With the change of seasons comes the change of clothing in our closets. Here in New England, that means putting away the sweaters, turtlenecks and wool pants and bringing out the light skirts, tshirts and sandals.
I have fond memories of my mom and I tackling my closet when I was a young girl, sorting through all the clothes I had outgrown that could be donated. I was a string bean, and regularly out grew clothes due to height far before they fit correctly around the waist. We’d make note of things that needed replacing. If it was necessary and practical, my mom would buy it for me or make it for me. (Sewing was a required learned skilled in our house.) If there was something frivolous that I wanted, I could either save my own money to buy it, or make it myself. I remember with pride saving my pennies to triumphantly buy my own pair of wooden Dr. Scholl sandals, which mom was convinced I’d twist an ankle on, and she cringed every time she heard me clomping across the floor in them. But a deal was a deal, and I loved them.
I sort through my son’s clothing with him a couple times of year as well, however the process for a tween boy is much quicker and less exciting. In his world, all he wants to know is if the clothes fit, and if they are comfortable. He firmly told me “mom, boys don’t care about being all matchy.”
And, of course, a couple times of year it is my turn to sort my own closet. Gone are the days when I have outgrown my clothing due to a height change. However, how our clothes fit due to weight changes is a constant variable. All Real Women have fat pants and skinny pants in our closets, and we don’t need to discuss here which ones are worn more often. But what gets me is not really the gaining or losing of weight, it is how clothes can suddenly not fit or look right from year to year. Even if I maintain the same weight according to the scale, as I get older I am apparently going through some sort of cosmic shapeshifting. Gravity pulls certain parts lower than they were before, there’s the stomach pootch to contend with, and I swear overall I’m getting even more short-waisted than I’ve always been. I fear that by the time I’m 60 my hips and boobs will be next-door neighbors. So a blouse that just last year looked fine suddenly doesn’t look good at all this year…or a dress I used to wear now looks like I’m trying to be 16 again and failing miserably. And guess what — I rarely tuck in anymore. Tucking in is apparently a style only for the under-30 crowd.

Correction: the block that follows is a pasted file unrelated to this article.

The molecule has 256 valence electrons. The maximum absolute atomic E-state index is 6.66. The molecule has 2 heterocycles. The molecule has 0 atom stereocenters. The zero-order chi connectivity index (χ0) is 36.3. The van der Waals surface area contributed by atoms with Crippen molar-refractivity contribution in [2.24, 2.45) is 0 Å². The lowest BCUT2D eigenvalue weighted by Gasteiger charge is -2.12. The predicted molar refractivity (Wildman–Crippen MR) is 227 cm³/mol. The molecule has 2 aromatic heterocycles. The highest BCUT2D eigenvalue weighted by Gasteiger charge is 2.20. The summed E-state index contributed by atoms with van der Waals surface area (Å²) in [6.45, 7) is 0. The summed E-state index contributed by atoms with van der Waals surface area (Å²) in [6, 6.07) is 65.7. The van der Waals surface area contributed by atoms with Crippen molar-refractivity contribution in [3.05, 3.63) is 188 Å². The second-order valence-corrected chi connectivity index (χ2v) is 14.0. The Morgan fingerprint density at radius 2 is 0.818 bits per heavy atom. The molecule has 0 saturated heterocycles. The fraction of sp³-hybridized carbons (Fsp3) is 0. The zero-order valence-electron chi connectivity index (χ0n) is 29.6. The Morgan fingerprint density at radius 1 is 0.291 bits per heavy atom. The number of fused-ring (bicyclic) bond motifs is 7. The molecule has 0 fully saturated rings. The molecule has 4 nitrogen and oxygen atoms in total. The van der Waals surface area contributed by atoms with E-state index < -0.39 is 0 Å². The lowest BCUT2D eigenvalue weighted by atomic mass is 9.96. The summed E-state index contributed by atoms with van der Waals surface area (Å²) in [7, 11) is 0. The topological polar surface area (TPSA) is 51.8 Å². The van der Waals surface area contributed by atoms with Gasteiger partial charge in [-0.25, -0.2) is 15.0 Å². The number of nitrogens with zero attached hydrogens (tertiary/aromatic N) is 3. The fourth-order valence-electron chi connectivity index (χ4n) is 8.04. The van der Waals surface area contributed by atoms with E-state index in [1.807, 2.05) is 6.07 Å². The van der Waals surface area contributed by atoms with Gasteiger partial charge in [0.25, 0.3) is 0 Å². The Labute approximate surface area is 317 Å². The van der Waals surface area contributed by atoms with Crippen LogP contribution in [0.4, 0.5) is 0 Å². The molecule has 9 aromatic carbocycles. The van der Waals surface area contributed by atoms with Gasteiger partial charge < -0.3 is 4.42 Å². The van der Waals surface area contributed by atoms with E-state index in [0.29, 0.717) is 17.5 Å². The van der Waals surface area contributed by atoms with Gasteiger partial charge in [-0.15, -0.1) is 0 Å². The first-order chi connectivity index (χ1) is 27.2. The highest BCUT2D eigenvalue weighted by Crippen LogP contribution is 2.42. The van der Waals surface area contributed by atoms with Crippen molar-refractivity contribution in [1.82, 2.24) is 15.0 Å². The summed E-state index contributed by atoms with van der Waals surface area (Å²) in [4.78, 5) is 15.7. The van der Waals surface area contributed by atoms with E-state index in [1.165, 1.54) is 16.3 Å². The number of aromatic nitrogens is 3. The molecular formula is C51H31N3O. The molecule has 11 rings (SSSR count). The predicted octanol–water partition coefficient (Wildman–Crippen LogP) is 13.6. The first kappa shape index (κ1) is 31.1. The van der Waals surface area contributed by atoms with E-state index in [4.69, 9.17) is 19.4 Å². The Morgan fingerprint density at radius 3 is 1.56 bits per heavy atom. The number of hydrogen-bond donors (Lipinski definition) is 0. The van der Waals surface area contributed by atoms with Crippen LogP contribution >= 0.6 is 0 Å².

As a kid, my shapeshifting was exciting – I was getting taller, or developing a figure. As a middle-aged Real Woman, my shapeshifting is annoying and a wee bit depressing. But every time I pull together a pile of clothes to be donated, I can feel at least like maybe I’m helping out someone who needs some decent clothes and will look great in them. Then I make myself feel better by treating myself to a little Retail Therapy to find a few new replacement items… and make sure I bring a fellow shapeshifting BFF with me for mutual compassion and laughter in the dressing rooms.